Is it typical in a TLM for the people to sing the Ordinary? Or is it more typical that it is sung only by schola/choir?
I think this varies. I went to a TLM last Sunday, and the people sang everything except the Anthem. They sang all the Ordinary of the Mass, including the Gloria & Creed.
I hear a few singalongs to the Kyrie, Gloria, Creed, Sanctus, and Agnus Dei. Don’t forget there is generally no cantor at the TLM, so people don’t feel obligated to sing.
how many people sing at a novus ordo mass?
they are probably the same people who didn’t sing in the old days. some people aren’t musically driven. that’s okay god is praised through contemplation, too.
i don’t remember much singing by the congregation in the old days of the TLM…just by the priest and/or choir/schola.
In the traditional era, most TLMs were low masses and there was no singing of the various parts of the mass by anyone.
The modern TLM is a lot more likely to be a high mass, which is sung.
At my Indult we sing most of the Mass. Some of the older men were once in the schola so they really sing with gusto. I sing.
The Church my mother grew up with had a High Mass every week. It was known for it’s singing and choirs. They sang quite a bit. My grandfather was even in the schola. Both my parents learned chant in school as did I till 4th grade when the nuns gave up and said this new mass is here to stay. When they go to the Indult they sing, it’s like they never stopped. So back in the day some places did sing.
To my understanding, it varies on the parish. The TLM I go has a choir that sings the responses, but the congregation is more than welcome to sing if they would like to.
At the TLM in Pittsburgh the congregation MIGHT sing the opening and recessional hymns. The choir pretty much does the singing. It’s a shame too, because I’m a singer and I would LOVE to sing some of their music.
It really depends upon what was being sung.
In a Low Mass there are no sung parts; however there is an allowance that a Low Mass can have processional and recessional hymns in the vernacular. In pre-concillar days it was common for Low Mass to be said on weekdays and saturdays, and a Sung Mass (whether Missa Cantata of Missa Solemnis) on Sundays.
In a Sung Mass, traditionally only the priest (and deacon and subdeacon if in a Missa Solemnis) and the cantor/choir would sing the Mass. Certain parts of the Ordinary can be sung by the congregation with the choir, though it is certainly not mandatory- the Kyrie, the Gloria and (I think) the Agnus Dei- which is why in some traditional Missals the Kyriale in Gregorian chant notation is included.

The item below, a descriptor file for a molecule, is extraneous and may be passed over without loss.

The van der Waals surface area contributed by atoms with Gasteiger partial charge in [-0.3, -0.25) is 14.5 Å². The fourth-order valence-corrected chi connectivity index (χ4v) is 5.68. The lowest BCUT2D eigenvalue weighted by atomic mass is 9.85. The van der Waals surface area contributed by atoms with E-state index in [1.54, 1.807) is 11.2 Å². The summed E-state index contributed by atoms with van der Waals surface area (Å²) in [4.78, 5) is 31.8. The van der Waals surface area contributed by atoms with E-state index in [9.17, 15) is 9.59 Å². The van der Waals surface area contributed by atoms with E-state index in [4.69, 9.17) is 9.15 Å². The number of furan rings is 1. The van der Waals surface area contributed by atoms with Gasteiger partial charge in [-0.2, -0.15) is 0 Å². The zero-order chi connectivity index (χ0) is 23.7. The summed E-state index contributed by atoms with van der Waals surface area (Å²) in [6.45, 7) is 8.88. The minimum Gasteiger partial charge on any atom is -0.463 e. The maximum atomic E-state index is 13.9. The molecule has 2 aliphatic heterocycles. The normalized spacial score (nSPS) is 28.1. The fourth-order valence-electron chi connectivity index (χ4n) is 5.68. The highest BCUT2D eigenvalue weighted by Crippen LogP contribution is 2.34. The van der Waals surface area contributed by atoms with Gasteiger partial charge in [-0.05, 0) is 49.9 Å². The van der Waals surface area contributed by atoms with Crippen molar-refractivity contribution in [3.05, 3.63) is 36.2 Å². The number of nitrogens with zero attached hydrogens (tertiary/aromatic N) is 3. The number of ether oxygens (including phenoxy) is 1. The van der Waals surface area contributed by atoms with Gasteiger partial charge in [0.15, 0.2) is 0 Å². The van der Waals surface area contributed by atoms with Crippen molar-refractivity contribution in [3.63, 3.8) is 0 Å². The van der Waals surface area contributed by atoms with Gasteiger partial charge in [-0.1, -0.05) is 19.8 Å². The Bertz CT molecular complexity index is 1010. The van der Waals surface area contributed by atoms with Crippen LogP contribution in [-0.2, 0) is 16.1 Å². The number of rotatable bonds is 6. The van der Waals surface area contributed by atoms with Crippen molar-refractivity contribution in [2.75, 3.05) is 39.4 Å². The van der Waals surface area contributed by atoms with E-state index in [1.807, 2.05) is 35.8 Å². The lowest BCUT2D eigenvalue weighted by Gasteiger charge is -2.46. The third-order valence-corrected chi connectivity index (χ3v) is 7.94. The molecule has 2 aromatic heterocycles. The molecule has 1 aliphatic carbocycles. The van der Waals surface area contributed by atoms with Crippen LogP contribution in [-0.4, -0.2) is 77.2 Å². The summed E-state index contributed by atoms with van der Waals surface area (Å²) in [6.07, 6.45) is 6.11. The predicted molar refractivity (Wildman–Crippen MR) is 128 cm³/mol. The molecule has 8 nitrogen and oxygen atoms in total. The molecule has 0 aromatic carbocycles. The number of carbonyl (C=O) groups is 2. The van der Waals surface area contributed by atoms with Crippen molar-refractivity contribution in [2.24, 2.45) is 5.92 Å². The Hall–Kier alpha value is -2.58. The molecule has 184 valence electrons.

Since many Low Masses today are Dialogue Masses (where the congregation gives the responses with the server), allowed by Pius XII, many extend this to Sung Masses and that is why in some places some of the shorter audible responses are chanted by the congregation.
My husband and I have been attending there quite a bit (we go to our local NO parish when we can’t get to Pittsburgh). I noticed that not many people sing. I would love to join in but don’t feel comfortable doing so at this time. Every other aspect of the mass more than makes up for it though!
Same here. But, LOL, others might not want to hear my joyful song. For me it is easier to chant.
It does vary - almost all the Masses in the pre-conciliar Roman Liturgy I’ve been to have been without singing: except on a few occasions when the Creed has been sung.
I think the question is one of the “how long is a piece of string ?” variety - there is no single right answer
You could always hum.
I’m 52 and I vaguely remember the TLM we used to attend. I loved the music but I guess we weren’t supposed to sing…so I would hum along. My father found that amusing but my mother didn’t. :rolleyes:
then join the choir!
Back in the days of Pius XII and Edward Cardinal Mooney in the Archdiocese of Detroit(1941 and there abouts) at all the Masses for the Catholic School Kids we sang the ordinary in Latin, we did not respond to prayers at the foot of the altar, We sang other hymns both English and Latin as well but I am not sure if they were for processions etc. or actually part of the Mass. All eight grades were expected to attend a particular Sunday Mass as well as the five weekdays during the school year and to sit with their grade. Each Class had a Sister at the back of it with a clicker that signaled when to stand, sit, etc. These were the relatively new dialogue masses.
Each place that I’ve been to is different. In some, the congregation sings the entirety of the ordinary and hymns and responses, in others the congregation sings none. I think it all depends on where you are.
Singing went on in the old Mass by the people but it was in Latin.